UM Regents hold emergency vote on grad student union hearings
The University of Michigan Regents voted today to oppose a Senate bill that would prohibit certain U of M graduate students from joining a union.
The regents and U of M President Mary Sue Coleman held an emergency meeting by phone this morning to talk about Republican Randy Richardville’s proposal (S.B. 971) to bar U of M graduate student research assistants (GSRAs) from unionizing.
A Senate committee is holding a hearing on the bill today.
U of M Regent Laurence Deitch, a democrat, moved to have the Regents oppose the bill, saying the Michigan Employment Relations Commission(MERC) has jurisdiction on the issue, and is in the middle of holding a hearing about it.
"Adoption of this law would be tantamount to changing the rules of the game in the middle of that game," explains Deitch. He also says the bill infringes on the University’s internal decision making processes.
Republican Regent Andrea Newman opposed the measure, and questioned the validity of the “emergency” and whether the hastily called meeting violated the Open Meetings Act.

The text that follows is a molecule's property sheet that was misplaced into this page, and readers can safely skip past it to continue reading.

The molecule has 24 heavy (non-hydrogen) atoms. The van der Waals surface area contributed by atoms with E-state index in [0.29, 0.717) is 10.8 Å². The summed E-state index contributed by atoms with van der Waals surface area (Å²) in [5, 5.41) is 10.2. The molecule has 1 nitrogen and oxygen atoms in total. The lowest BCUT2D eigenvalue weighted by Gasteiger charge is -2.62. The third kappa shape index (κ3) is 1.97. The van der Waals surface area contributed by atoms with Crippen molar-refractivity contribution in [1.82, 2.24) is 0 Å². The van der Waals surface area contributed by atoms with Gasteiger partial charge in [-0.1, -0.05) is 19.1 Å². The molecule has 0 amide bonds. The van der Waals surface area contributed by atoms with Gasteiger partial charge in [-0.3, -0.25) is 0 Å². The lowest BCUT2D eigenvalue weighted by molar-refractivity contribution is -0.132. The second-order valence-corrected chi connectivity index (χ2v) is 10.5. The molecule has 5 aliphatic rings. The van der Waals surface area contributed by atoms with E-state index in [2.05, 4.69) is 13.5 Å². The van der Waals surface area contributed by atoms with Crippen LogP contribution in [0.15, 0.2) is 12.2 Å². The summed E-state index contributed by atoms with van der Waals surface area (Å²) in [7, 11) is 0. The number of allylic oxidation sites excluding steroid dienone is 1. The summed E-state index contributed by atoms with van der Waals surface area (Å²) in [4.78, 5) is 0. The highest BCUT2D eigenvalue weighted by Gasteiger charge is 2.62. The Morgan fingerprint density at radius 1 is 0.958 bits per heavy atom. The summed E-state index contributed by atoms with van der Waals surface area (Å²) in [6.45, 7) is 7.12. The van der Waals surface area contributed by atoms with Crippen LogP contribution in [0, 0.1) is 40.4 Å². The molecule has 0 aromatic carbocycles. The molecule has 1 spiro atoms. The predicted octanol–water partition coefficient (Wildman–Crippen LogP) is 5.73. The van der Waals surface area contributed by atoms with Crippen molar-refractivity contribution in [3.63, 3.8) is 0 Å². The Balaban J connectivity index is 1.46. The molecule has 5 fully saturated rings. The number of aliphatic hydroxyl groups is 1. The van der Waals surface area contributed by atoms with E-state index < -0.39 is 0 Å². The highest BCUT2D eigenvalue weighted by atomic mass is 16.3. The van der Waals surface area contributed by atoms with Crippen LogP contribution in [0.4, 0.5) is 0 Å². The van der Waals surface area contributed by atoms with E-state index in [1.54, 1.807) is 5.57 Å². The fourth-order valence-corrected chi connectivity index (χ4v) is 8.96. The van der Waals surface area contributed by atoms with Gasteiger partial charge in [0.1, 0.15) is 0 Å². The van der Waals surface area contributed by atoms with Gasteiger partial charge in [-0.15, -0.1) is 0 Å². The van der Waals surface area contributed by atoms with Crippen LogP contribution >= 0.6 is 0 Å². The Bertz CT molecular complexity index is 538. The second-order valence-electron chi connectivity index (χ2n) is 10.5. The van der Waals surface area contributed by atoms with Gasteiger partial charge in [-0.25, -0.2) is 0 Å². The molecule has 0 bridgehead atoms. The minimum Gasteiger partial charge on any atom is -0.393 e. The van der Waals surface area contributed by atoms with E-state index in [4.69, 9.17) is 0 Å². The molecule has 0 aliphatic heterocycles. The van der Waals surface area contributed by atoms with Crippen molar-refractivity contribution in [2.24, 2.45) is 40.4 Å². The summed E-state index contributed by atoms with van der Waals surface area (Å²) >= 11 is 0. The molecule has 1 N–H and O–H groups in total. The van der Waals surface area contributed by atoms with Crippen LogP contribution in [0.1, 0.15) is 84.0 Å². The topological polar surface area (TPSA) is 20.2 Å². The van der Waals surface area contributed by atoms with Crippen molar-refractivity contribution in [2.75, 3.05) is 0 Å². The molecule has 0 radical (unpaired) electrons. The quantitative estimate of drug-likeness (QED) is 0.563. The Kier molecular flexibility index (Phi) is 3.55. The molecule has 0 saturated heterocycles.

"To take action without any discussion, without any public comment, and without any notice seems to me to fly in the face of openness and inclusion," says Newman.
The Regents voted along party lines, with the six Democrats on the Board voting in favor of the measure to oppose the Senate bill, and the two Republican regents voting against it.
Last May, the U of M Board of Regents voted 6 to 2 to recognize the university's roughly 2,200 GSRAs as public employees with the right to vote to form a union.
The Michigan Employment Relations Commission found otherwise in a 1981 ruling. U of M's Graduate Employees Organization (GEO) hopes to use the current MERC hearing to overturn that ruling.
As for Senator Richardville's bill, GEO spokesperson Kathryn Frank says they're "disappointed that all these politicians in Lansing are trying to take away the right to vote on unionizing for graduate student research assistants. There’s already a process through the state’s labor board to determine who are workers, and that process needs to be respected."
Michael Jahr is with the Mackinac Center for Public Policy, a conservative think tank. Jahr says his group represents about 370 U of M research assistants who are against unionization, some of whom will testify before the Senate committee hearing:
"Many students have told us: if I had a choice between another university and the University of Michigan, where I would have to have a union involved in my academic pursuits, I would not have chosen the University of Michigan. And the concern is that the University of Michigan is going to suffer as a result of this."
Those opposed to the unionization will also testify before the administrative law judge in charge of the MERC hearing.